Trevor Bauer will hit the free agent market as the best available starting pitcher, and these 5 teams should be atop his list of suitors.
Say what you will about Trevor Bauer and his personality, social media trolling, etc., but there’s no denying his talent level. After a rough 2019, including a 6.39 ERA over 10 starts for the Cincinnati Reds, he rebounded to lead the NL in ERA this year (1.73) with a 0.79 WHIP, a 12.3 K.9 and a 2.1 BB/9.
The Reds made the postseason for the first time since 2013, losing to the Atlanta Braves 2-0 in a Wild Card Series. Bauer pitched Game 1, and twirled 7.2 scoreless innings with 12 strikeouts as the Reds lost in extra innings.
Bauer had his best full season in 2018 with the Cleveland Indians, as he went 12-6 with a 2.21 ERA over 175.1 innings as he earned his first career All-Star nod and finished sixth in Cy Young voting. So 2019 looks like an anomaly, as Bauer is constantly self-evaluating to find the right course.
In February of 2019, Bauer was clear in his willingness to go year-to-year with his contracts to assure it’s a place he wants to pitch.
“Why would you lock yourself in a situation that may not make you happy? I think that’s highly inefficient. Everybody is afraid of risk. Everyone is scared,”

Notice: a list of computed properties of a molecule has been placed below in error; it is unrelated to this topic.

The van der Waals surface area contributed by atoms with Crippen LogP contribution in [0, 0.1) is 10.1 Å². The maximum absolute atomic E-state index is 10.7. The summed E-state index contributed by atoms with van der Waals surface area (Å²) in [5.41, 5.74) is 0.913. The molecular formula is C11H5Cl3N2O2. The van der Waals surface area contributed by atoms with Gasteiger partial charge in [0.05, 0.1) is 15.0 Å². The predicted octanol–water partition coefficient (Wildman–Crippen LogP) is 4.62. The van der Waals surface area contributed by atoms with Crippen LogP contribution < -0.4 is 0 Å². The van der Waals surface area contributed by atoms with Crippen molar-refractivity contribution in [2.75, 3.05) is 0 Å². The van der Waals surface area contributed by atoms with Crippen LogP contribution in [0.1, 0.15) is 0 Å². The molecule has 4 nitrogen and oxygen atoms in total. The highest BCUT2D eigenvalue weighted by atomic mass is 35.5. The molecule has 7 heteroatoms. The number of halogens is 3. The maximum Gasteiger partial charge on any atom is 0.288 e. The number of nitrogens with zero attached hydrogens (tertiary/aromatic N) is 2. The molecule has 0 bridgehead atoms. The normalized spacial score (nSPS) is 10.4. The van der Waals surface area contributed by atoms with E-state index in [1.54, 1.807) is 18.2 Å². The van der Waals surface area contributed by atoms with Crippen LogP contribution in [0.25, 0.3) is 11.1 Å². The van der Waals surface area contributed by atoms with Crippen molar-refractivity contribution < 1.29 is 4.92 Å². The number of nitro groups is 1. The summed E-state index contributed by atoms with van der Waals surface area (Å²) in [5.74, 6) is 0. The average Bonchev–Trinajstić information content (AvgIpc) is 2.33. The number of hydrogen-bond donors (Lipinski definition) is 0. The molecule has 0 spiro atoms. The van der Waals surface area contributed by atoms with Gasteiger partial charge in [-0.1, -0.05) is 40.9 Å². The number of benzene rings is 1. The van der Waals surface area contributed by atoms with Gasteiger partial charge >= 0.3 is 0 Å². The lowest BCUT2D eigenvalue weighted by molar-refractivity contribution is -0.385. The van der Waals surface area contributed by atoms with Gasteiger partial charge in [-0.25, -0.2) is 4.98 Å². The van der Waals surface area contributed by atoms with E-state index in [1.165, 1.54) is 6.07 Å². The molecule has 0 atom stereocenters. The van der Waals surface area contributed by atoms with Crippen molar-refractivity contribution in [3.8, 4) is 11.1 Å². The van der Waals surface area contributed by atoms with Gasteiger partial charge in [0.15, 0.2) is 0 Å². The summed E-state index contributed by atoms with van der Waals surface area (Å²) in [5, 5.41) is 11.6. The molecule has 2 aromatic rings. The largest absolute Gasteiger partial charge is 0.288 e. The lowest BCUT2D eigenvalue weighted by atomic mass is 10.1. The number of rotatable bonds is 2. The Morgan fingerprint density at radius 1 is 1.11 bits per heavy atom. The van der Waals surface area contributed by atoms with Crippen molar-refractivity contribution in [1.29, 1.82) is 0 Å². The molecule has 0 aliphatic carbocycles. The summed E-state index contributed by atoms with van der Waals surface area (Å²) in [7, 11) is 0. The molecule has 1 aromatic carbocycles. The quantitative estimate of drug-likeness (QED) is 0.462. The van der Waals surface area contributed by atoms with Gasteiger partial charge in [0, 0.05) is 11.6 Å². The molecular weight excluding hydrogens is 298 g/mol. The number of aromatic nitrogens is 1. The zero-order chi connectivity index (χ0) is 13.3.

In September, Bauer backed off of that stance a bit.
“I’m not afraid of the one-year deals,” Bauer said. “I’m not afraid of the longer deals. It’s just going to be a case-by-case basis, and we’ll see what the situations look like.”
Bauer will not be for everyone, due to how he might be deemed to fit in and the money he’ll command regardless of a one-year or multi-year deal. But a lot of teams can make a case to pursue him.
Top 5 free agent destinations for Trevor Bauer
New York Yankees
The Yankees can never be ruled out of big splashes in free agency, and with Masahiro Tanaka, James Paxton and J.A. Happ also set to hit free agency they will have rotation spots to fill. Gerrit Cole is the clear No. 1, but after that Luis Severino will be coming back from Tommy John surgery to add to the question marks looking toward next year.
Of course there is the notion that Cole and Bauer, college teammates at UCLA, aren’t exactly friends and how that would affect the Yankees’ interest. When it came up again recently, Bauer dismissed the feud as “fictitious” as he clearly keeps all his options open.
A shorter deal the likes of which Bauer may seek, after giving Cole a nine-year, $324 million deal last offseason, seems ideal for the Yankees. Bauer is surely not worried about pitching in a big market.